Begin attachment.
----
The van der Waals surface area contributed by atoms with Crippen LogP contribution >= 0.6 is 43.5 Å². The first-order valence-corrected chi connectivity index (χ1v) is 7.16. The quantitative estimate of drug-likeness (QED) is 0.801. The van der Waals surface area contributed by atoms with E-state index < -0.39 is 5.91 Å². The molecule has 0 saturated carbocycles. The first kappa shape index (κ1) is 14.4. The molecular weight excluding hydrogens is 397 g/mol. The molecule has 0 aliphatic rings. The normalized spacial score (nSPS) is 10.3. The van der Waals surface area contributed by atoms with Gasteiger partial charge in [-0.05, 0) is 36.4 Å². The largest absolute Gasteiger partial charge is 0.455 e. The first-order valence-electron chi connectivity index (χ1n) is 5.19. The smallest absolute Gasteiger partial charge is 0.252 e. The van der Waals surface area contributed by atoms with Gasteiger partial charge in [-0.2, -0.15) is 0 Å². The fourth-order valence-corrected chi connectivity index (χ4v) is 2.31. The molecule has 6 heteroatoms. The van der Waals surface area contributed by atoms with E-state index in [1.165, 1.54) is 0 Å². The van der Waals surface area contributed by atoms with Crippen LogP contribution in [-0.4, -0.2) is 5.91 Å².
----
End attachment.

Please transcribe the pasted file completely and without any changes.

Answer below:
The van der Waals surface area contributed by atoms with Crippen LogP contribution >= 0.6 is 43.5 Å². The first-order valence-corrected chi connectivity index (χ1v) is 7.16. The quantitative estimate of drug-likeness (QED) is 0.801. The van der Waals surface area contributed by atoms with E-state index < -0.39 is 5.91 Å². The molecule has 0 saturated carbocycles. The first kappa shape index (κ1) is 14.4. The molecular weight excluding hydrogens is 397 g/mol. The molecule has 0 aliphatic rings. The normalized spacial score (nSPS) is 10.3. The van der Waals surface area contributed by atoms with Gasteiger partial charge in [-0.05, 0) is 36.4 Å². The largest absolute Gasteiger partial charge is 0.455 e. The first-order valence-electron chi connectivity index (χ1n) is 5.19. The smallest absolute Gasteiger partial charge is 0.252 e. The van der Waals surface area contributed by atoms with Gasteiger partial charge in [-0.2, -0.15) is 0 Å². The fourth-order valence-corrected chi connectivity index (χ4v) is 2.31. The molecule has 6 heteroatoms. The van der Waals surface area contributed by atoms with E-state index in [1.165, 1.54) is 0 Å². The van der Waals surface area contributed by atoms with Crippen LogP contribution in [-0.4, -0.2) is 5.91 Å².